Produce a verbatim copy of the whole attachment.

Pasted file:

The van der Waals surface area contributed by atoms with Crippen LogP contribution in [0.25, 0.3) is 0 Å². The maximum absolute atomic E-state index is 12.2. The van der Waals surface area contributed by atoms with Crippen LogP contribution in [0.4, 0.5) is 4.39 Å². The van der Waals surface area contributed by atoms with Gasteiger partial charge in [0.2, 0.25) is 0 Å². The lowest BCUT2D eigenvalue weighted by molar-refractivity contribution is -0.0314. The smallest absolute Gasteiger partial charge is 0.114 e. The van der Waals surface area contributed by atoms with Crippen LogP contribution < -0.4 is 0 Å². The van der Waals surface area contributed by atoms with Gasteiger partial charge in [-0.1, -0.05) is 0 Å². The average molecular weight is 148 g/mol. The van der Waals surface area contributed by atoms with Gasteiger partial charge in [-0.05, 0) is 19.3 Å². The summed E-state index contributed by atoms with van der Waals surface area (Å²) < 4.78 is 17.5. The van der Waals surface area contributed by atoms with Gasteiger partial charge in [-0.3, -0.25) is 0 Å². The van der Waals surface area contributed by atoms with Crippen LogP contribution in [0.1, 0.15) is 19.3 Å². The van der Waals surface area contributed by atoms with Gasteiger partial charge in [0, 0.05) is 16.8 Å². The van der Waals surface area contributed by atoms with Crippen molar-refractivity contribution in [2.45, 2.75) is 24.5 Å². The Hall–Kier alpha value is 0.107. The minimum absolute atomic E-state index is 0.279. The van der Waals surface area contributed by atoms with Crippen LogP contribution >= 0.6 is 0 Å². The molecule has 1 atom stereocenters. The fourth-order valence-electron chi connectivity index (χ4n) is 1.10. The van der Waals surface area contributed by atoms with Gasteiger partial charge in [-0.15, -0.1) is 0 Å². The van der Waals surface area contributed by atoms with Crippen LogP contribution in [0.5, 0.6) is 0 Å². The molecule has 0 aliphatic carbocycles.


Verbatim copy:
The van der Waals surface area contributed by atoms with Crippen LogP contribution in [0.25, 0.3) is 0 Å². The maximum absolute atomic E-state index is 12.2. The van der Waals surface area contributed by atoms with Crippen LogP contribution in [0.4, 0.5) is 4.39 Å². The van der Waals surface area contributed by atoms with Gasteiger partial charge in [0.2, 0.25) is 0 Å². The lowest BCUT2D eigenvalue weighted by molar-refractivity contribution is -0.0314. The smallest absolute Gasteiger partial charge is 0.114 e. The van der Waals surface area contributed by atoms with Crippen LogP contribution < -0.4 is 0 Å². The van der Waals surface area contributed by atoms with Gasteiger partial charge in [-0.1, -0.05) is 0 Å². The average molecular weight is 148 g/mol. The van der Waals surface area contributed by atoms with Gasteiger partial charge in [-0.05, 0) is 19.3 Å². The summed E-state index contributed by atoms with van der Waals surface area (Å²) < 4.78 is 17.5. The van der Waals surface area contributed by atoms with Gasteiger partial charge in [-0.3, -0.25) is 0 Å². The van der Waals surface area contributed by atoms with Crippen LogP contribution in [0.1, 0.15) is 19.3 Å². The van der Waals surface area contributed by atoms with Gasteiger partial charge in [0, 0.05) is 16.8 Å². The van der Waals surface area contributed by atoms with Crippen molar-refractivity contribution in [2.45, 2.75) is 24.5 Å². The Hall–Kier alpha value is 0.107. The minimum absolute atomic E-state index is 0.279. The van der Waals surface area contributed by atoms with Crippen LogP contribution >= 0.6 is 0 Å². The molecule has 1 atom stereocenters. The fourth-order valence-electron chi connectivity index (χ4n) is 1.10. The van der Waals surface area contributed by atoms with Gasteiger partial charge in [-0.15, -0.1) is 0 Å². The van der Waals surface area contributed by atoms with Crippen LogP contribution in [0.5, 0.6) is 0 Å². The molecule has 0 aliphatic carbocycles.